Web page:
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Businesses seeking to connect with NASA? Entrepreneurs bursting with inventive solutions to novel technological challenges? Young inventors wondering if there's any way to get your ideas in front of leading aerospace experts? All of you may want to bookmark this link, and take part in a NASA-led Webinar focused on the right way to pursue an innovative idea, design or technology solution. It's called "Challenge, Contract or Grant?" and will be held July 29 from noon to 1 p.m. Sam Ortega, manager of NASA's NASA Centennial Challenges Program, will lead the discussion. Online registration is now open! Click the link for more details...
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Astronauts aboard the International Space Station captured stunning images of Super Typhoon Neoguri in early July as it approached Japan. Check out this stunning Flickr photo gallery... (Images: NASA)
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For more NASA hurricane images, visit this Flickr collection: https://www.flickr.com/photos/nasamarshall/sets/72157624837650141/
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ISS COUNTRY-FINDER! Our Webmaster has created a Flickr gallery of images taken by NASA's ISERV camera and other imagers on the International Space Station, depicting nearly every country on Earth at various ranges. Many of these are tied to environmental research; others just reflect the sheer beauty of the planet below. Find your country -- and let us know of ones we're lacking. Enjoy! #iss #earthrightnow  
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FRESH VEGGIES, ANYONE? The latest edition of AVIATION WEEK showcases an exciting new plant-growth chamber delivered to the International Space Station by the most recent SpaceX Dragon flight. Developed by the company Orbitec in Madison, Wisconsin, the "Veggie" unit is a very small farm -- just 11.5 inches by 14.5 inches -- that will allow the crew to grow red romaine lettuce. Researchers will be able to evaluate new farming techniques with potential value to growers here on Earth... and ISS crew members will have a delicious, fresh addition to their menus. Full story at the link!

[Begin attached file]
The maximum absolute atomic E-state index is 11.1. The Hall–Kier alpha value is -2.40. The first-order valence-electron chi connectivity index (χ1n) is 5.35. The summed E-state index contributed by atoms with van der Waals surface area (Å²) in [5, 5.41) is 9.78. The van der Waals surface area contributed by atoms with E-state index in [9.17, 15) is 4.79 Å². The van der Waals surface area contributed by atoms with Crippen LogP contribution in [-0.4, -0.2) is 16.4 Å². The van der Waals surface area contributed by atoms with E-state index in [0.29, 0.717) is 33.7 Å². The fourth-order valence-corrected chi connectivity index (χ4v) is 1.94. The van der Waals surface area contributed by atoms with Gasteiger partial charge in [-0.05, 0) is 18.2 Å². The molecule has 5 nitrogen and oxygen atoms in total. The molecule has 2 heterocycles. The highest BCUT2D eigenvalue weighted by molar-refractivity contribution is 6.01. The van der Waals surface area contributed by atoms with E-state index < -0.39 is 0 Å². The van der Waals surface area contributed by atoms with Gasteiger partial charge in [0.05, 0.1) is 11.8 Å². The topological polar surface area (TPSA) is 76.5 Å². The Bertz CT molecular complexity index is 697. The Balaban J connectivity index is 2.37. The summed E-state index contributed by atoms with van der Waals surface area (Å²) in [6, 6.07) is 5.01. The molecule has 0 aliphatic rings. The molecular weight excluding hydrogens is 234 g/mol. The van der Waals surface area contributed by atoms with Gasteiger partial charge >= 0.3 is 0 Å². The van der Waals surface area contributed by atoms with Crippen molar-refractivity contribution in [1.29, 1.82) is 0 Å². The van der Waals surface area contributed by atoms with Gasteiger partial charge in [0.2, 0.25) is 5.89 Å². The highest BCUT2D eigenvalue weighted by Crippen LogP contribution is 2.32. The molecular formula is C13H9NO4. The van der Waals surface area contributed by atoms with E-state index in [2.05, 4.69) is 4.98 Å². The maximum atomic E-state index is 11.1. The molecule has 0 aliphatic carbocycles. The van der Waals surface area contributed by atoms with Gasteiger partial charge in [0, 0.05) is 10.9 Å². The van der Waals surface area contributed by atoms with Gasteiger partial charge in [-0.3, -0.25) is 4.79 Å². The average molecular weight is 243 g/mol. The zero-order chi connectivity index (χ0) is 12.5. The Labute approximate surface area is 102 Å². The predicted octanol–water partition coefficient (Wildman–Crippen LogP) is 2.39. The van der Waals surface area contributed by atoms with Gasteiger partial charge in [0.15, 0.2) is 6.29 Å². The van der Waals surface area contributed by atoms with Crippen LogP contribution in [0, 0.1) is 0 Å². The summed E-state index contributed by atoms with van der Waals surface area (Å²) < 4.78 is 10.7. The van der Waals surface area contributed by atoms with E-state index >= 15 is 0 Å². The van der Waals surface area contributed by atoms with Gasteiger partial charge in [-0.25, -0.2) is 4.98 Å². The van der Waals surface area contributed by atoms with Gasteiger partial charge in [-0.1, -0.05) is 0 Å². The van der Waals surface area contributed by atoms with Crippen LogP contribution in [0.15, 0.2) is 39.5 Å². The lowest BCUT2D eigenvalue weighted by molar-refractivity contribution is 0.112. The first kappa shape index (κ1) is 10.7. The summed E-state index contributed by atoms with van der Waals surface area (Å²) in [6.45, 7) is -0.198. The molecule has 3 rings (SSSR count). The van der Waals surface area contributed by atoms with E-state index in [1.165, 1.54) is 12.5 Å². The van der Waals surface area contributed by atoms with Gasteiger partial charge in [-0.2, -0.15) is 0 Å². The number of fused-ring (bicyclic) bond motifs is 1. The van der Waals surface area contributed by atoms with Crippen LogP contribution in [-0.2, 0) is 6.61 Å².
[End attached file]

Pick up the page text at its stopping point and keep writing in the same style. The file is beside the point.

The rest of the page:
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As the 45th anniversary of Apollo 11 draws nearer, here's a piece from al.com about Apollo 11 astronaut Buzz Aldrin's recent Reddit "Ask Me Anything" chat, including Buzz's thoughts on the movie GRAVITY and the necessity of continuing our space exploration mission -- particularly sending human expeditions to Mars. Read more here!
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NASA's Mars rover, Curiosity, has driven out of the 4-mile-by-12-mile ellipse that was mapped as safe terrain for its 2012 landing inside Gale Crater. The High Resolution Imaging Science Experiment (HiRISE) camera on NASA's Mars Reconnaissance Orbiter photographed the rover on June 27 at the end of a drive that put Curiosity right on the ellipse boundary. An image from that observation is online at: http://www.jpl.nasa.gov/spaceimages/details.php?id=PIA18399
A recent image from a telescopic camera orbiting Mars caught NASA's Curiosity Mars rover reaching the edge of its landing ellipse
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Launching the Future of Science and Exploration
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NASA's Marshall Space Flight Center in Huntsville, Ala. -- leading America's mission in space and working to improve life here on Earth. http://www.nasa.gov/marshall